BlueCross Is Asking Providers To Help Us Save Our Members Money

We’re focused on the health of our members, and we also have a responsibility to be good stewards of their health care dollars. In 2019, we asked health care providers to join with us to address one rapidly growing cost driver: provider-administered specialty drugs. Our specialty pharmacy program began Jan. 1, 2020.

 

We’ve working with self-funded employer groups to change the process for how some members pay for specialty drugs they receive at a health care facility.

  • We’re not asking members to change where they get care. We’re asking providers to obtain the drugs in a different, more cost-effective way.

  • We’re still paying providers for their services to administer these drugs.

  • Our new process is similar to how providers serve members of other health plans.

 

Why we’re making this change

 

There are two ways providers can get these specialty drugs.

  1. Buy them from a wholesaler, then bill BlueCross and the patient.

  2. Order them from a specialty pharmacy in our network, who will bill BlueCross and the patient.

 

We’ve allowed providers to use either method. Many of them choose to “buy and bill,” typically adding a large markup to the drug price. (We’re still paying them for the service of administering the drug.) These drugs weren’t always as expensive – or as common – as they are today, so allowing providers to “buy and bill” wasn’t as big an issue. The change, simply put, helps us keep prices lower because our specialty pharmacies have agreed to much more competitive pricing.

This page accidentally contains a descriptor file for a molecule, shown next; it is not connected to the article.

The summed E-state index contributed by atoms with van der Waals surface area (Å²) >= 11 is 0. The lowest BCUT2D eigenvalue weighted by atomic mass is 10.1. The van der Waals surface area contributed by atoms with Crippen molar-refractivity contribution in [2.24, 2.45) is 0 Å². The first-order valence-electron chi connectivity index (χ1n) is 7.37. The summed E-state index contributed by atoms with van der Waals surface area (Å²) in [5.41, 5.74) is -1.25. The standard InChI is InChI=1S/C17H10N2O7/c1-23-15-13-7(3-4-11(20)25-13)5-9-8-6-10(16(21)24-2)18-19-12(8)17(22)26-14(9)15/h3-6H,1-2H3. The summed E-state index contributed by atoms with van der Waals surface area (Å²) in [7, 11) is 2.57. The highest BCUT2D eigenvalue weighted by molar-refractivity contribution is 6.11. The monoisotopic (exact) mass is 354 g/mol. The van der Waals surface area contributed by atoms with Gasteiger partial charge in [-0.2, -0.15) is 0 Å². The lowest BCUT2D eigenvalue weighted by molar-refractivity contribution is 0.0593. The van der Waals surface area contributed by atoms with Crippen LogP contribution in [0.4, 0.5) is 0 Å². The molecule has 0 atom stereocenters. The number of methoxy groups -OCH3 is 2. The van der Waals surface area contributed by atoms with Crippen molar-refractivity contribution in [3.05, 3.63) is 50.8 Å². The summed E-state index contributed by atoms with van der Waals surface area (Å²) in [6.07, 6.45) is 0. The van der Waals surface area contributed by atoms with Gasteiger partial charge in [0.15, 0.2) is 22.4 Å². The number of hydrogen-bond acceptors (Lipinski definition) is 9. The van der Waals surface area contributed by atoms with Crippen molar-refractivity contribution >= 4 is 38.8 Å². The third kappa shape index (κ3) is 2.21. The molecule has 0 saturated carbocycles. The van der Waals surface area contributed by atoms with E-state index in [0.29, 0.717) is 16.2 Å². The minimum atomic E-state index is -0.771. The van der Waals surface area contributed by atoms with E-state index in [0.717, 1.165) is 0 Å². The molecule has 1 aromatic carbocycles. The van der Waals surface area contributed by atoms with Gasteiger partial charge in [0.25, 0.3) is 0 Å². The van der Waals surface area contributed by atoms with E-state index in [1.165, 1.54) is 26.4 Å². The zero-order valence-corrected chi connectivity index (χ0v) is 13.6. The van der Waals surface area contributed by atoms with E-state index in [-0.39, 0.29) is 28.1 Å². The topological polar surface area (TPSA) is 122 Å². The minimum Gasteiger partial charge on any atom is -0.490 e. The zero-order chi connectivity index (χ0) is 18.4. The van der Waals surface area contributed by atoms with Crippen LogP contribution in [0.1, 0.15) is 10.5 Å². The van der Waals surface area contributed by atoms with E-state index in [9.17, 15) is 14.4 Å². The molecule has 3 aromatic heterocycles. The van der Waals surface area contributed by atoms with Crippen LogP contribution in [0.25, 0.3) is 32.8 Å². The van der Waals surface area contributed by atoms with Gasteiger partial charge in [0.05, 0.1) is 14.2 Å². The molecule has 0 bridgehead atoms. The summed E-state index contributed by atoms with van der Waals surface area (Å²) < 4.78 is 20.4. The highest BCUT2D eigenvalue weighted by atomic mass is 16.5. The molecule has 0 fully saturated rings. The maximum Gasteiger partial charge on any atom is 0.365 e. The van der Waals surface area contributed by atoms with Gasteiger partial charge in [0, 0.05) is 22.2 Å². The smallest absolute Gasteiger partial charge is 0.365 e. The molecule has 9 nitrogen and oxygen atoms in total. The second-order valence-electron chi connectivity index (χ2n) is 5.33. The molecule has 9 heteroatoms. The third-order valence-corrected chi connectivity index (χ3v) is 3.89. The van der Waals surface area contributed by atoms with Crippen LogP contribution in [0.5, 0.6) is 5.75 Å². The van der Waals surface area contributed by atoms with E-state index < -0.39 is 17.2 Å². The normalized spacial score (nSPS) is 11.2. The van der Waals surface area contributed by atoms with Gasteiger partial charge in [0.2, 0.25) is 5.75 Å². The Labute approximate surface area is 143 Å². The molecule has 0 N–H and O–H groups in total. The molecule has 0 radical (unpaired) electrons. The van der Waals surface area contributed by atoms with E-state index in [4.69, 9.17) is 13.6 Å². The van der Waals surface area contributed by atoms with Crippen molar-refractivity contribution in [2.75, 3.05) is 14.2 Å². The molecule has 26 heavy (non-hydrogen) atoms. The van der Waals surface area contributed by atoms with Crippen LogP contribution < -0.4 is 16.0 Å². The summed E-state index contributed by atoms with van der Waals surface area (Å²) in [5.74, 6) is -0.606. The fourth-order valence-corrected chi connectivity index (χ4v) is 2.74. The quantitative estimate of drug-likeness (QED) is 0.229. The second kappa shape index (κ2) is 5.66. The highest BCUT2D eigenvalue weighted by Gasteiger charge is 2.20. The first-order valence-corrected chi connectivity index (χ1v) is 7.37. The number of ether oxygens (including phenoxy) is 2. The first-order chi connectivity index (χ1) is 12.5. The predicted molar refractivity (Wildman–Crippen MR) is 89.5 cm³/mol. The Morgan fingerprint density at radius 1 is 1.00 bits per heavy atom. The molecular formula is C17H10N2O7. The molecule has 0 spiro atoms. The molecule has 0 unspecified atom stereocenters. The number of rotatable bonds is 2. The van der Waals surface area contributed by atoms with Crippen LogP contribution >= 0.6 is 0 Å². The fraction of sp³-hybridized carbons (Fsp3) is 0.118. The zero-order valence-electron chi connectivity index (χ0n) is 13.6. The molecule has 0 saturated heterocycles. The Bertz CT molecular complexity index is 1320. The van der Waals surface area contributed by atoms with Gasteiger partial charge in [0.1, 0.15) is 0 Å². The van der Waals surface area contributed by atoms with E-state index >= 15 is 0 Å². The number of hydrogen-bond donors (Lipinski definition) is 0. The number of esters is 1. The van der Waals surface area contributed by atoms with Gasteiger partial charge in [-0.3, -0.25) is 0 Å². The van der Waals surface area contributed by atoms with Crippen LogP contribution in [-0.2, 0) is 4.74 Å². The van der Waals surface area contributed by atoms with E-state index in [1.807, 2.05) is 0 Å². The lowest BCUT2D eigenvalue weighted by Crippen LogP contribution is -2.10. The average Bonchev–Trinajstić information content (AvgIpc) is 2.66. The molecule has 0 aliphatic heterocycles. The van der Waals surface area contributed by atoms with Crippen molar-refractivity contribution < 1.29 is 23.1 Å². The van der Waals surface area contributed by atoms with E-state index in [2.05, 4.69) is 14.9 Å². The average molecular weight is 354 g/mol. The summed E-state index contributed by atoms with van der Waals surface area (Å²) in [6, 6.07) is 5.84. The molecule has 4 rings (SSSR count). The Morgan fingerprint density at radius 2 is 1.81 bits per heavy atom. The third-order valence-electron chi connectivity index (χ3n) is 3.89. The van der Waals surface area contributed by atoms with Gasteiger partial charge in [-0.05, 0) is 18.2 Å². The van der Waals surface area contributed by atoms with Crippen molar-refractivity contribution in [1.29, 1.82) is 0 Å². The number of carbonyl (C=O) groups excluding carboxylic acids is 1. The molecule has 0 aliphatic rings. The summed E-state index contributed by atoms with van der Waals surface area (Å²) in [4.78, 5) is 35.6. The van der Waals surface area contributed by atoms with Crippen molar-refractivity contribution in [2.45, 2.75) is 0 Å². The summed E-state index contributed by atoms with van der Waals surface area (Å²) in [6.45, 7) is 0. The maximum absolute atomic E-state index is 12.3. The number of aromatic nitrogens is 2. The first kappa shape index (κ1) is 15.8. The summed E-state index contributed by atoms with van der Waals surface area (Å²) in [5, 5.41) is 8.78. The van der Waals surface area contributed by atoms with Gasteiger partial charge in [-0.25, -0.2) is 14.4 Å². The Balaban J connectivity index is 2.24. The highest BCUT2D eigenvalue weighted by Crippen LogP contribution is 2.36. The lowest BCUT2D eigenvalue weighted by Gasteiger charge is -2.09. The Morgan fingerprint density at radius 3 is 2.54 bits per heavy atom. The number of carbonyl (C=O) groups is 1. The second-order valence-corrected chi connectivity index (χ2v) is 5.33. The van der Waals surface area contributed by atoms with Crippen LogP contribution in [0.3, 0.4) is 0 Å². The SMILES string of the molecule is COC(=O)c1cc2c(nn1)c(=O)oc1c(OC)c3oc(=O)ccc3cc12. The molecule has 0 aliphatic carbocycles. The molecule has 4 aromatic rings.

However, BlueCross and the Tennessee-based employers we serve spent $975 million on provider-administered drugs in 2019. There are more of these medications in development than any other kind of drug, and their costs are rising most rapidly.

 

BlueCross and providers have a shared responsibility to help members get these drugs at the best possible price. That’s why, as of July 1, 2020, we’re requiring providers to obtain them from our specialty pharmacy network.

 

This change began Jan. 1, 2020, for some members (including some with self-funded employer coverage).

 

Why some providers are upset about the change

 

Some providers don’t like this new process because it takes away their ability to add markups to drug costs. But the change, simply put, helps us keep prices lower because our in-network specialty pharmacies have agreed to much more competitive pricing. As prescription drug costs have continued to rise, the Tennessee-based businesses we serve (and our members) have asked us to help manage the costs.

 

We’re still paying providers to serve patients by administering the drugs. And having the drugs shipped from a specialty pharmacy isn’t a disruption compared to having them shipped from a wholesaler. Our in-network specialty pharmacies can deliver within 24 hours.

 

To help with the administrative process, we’ve created a six month transition period and more options for providers to adjust their operations and participate in this program. During this time, many providers have shared constructive feedback about the new process, and we’ve continued our conversations with them and adjusted our program. For example, we’ve further expanded our specialty pharmacy network. One large hospital system and six infusion centers have joined. And we’re offering “dispensing provider agreements” that will let providers continue to “buy and bill” for specialty drugs, but at the same rates as our in-network specialty pharmacies.